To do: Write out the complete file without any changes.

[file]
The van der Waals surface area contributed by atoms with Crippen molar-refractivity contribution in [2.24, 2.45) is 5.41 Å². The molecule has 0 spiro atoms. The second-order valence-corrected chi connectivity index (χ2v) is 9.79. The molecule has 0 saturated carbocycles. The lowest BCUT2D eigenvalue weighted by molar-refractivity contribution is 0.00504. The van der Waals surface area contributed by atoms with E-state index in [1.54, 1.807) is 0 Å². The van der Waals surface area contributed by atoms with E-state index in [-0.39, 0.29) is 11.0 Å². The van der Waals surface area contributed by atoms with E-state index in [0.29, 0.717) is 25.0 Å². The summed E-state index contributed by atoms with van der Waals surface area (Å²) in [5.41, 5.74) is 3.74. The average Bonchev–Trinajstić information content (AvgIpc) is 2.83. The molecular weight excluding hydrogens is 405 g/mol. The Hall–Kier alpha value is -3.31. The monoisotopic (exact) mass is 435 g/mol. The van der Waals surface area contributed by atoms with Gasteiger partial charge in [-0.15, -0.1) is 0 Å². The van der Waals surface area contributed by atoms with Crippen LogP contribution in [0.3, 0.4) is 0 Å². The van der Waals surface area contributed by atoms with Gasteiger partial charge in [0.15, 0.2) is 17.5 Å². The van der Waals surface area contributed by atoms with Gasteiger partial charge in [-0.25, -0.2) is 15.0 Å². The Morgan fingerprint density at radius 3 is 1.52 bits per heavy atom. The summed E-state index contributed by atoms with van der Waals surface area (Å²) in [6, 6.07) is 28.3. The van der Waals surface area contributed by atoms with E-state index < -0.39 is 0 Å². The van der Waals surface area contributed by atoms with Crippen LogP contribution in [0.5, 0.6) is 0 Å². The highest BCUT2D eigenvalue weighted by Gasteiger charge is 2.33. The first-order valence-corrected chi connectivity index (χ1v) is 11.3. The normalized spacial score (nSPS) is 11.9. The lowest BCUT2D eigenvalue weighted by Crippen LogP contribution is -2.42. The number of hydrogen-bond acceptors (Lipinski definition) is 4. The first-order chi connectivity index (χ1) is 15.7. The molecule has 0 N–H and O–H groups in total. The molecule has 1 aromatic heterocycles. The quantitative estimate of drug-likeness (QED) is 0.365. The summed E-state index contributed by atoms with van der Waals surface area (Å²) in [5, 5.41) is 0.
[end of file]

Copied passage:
The van der Waals surface area contributed by atoms with Crippen molar-refractivity contribution in [2.24, 2.45) is 5.41 Å². The molecule has 0 spiro atoms. The second-order valence-corrected chi connectivity index (χ2v) is 9.79. The molecule has 0 saturated carbocycles. The lowest BCUT2D eigenvalue weighted by molar-refractivity contribution is 0.00504. The van der Waals surface area contributed by atoms with E-state index in [1.54, 1.807) is 0 Å². The van der Waals surface area contributed by atoms with E-state index in [-0.39, 0.29) is 11.0 Å². The van der Waals surface area contributed by atoms with E-state index in [0.29, 0.717) is 25.0 Å². The summed E-state index contributed by atoms with van der Waals surface area (Å²) in [5.41, 5.74) is 3.74. The average Bonchev–Trinajstić information content (AvgIpc) is 2.83. The molecular weight excluding hydrogens is 405 g/mol. The Hall–Kier alpha value is -3.31. The monoisotopic (exact) mass is 435 g/mol. The van der Waals surface area contributed by atoms with Gasteiger partial charge in [-0.15, -0.1) is 0 Å². The van der Waals surface area contributed by atoms with Crippen LogP contribution in [0.3, 0.4) is 0 Å². The van der Waals surface area contributed by atoms with Gasteiger partial charge in [0.15, 0.2) is 17.5 Å². The van der Waals surface area contributed by atoms with Gasteiger partial charge in [-0.25, -0.2) is 15.0 Å². The Morgan fingerprint density at radius 3 is 1.52 bits per heavy atom. The summed E-state index contributed by atoms with van der Waals surface area (Å²) in [6, 6.07) is 28.3. The van der Waals surface area contributed by atoms with E-state index < -0.39 is 0 Å². The van der Waals surface area contributed by atoms with Crippen LogP contribution in [0.5, 0.6) is 0 Å². The highest BCUT2D eigenvalue weighted by Gasteiger charge is 2.33. The first-order valence-corrected chi connectivity index (χ1v) is 11.3. The normalized spacial score (nSPS) is 11.9. The lowest BCUT2D eigenvalue weighted by Crippen LogP contribution is -2.42. The number of hydrogen-bond acceptors (Lipinski definition) is 4. The first-order chi connectivity index (χ1) is 15.7. The molecule has 0 N–H and O–H groups in total. The molecule has 1 aromatic heterocycles. The quantitative estimate of drug-likeness (QED) is 0.365. The summed E-state index contributed by atoms with van der Waals surface area (Å²) in [5, 5.41) is 0.